Wiltshire

Thatcher puts dozens of 'time tins' in Wiltshire cottage roofs

Master thatcher Brian Chalk from Figheldean, Wiltshire
Image caption Master thatcher Brian Chalk said he does not know how it started but finding old clay pipes and magazines in thatch may have given him the idea.

Over the past 35 years dozens of time capsules have been secretly hidden in the roofs of cottages across Wiltshire.

More than 40 biscuit and travel sweet tins have been quietly buried in the thatch of homes across the region, by Figheldean master thatcher Brian Chalk.

Each "time tin" contains a coin, information about Mr Chalk and "a few old wrappers of chocolate bars".

He said: "I used to do it on every roof but I don't think, early on, I bothered saying anything to anyone."

Mr Chalk, who has worked as a thatcher since the late 1970s, said he "doesn't know how it started" but over the years he has found a "few things" himself in the thatch.

"We've found envelopes, magazines, clay pipes, several old trousers, leather golf balls and even a policeman's bicycle lamp shoved up in the thatch," he said.

"In the 1900s, they wouldn't have had any newspapers to fill up a hole, so people used what they had.

Image copyright Brian Chalk
Image caption With the life span of thatch estimated to be between 25 and 40 years, Mr Chalk said his time tins are beginning to be discovered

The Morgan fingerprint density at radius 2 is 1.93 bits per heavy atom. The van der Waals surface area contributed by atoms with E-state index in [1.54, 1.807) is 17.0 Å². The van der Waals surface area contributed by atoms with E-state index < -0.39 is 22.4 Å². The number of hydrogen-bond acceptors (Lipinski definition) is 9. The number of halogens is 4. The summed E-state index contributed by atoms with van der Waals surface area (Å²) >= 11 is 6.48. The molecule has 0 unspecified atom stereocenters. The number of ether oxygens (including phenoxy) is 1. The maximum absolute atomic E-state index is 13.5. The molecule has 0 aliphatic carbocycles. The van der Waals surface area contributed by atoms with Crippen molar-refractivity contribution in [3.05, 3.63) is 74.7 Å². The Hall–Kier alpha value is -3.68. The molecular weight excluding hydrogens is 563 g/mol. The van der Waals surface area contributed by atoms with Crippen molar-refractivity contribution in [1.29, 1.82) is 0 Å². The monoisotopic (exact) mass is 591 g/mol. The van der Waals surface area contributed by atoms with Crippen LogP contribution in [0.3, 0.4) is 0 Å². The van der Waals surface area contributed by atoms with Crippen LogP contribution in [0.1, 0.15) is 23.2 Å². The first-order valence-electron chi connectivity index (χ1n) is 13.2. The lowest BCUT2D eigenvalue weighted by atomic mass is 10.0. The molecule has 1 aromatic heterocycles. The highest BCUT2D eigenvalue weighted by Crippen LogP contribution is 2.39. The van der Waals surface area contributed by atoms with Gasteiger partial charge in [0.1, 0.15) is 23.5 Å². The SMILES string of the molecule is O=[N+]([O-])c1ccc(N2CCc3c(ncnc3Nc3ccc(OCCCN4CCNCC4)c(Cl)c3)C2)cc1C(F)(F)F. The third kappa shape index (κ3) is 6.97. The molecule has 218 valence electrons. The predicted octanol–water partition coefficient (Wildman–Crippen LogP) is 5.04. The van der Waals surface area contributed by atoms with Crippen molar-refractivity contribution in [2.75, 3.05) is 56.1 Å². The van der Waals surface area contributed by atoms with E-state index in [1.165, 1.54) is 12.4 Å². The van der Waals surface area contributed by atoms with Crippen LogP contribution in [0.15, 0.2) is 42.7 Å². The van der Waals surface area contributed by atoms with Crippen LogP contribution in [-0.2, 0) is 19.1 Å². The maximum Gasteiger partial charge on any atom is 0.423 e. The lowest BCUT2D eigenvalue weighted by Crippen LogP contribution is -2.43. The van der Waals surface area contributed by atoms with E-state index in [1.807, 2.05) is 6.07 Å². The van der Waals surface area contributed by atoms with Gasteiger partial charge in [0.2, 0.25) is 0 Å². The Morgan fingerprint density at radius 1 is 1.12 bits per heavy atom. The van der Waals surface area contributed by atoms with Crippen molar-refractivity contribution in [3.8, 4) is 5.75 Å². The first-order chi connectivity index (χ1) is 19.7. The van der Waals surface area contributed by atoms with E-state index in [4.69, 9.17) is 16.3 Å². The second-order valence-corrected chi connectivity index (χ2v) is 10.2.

"I've never found someone else's time capsule but it's probably what gave me the idea."

Along with notes about his family and the front and back pages of a newspaper, Mr Chalk said he also puts a coin in his tins.

"I don't put a pound in. It's usually a 1p, 2p or 5p but I try and get the year on the currency," he said,

'Some tins found'

Working on up to six homes a year, he admits not all his customers have been told tins have been buried in their newly finished thatch.

"On one occasion I told the customer and she said she must put something in it as well," he said.

"She put a whole ream of stuff in, so we had to get a bigger tin and make a bigger hole in the thatch."

But with the life span of thatch estimated to be between 25 and 40 years, Mr Chalk said his time tins are beginning to be discovered.

"I've forgotten some of them but other thatchers have since found a couple of my tins," he said.

"But I'm hoping that maybe in 100 years, when all local knowledge has gone, they'll be found."

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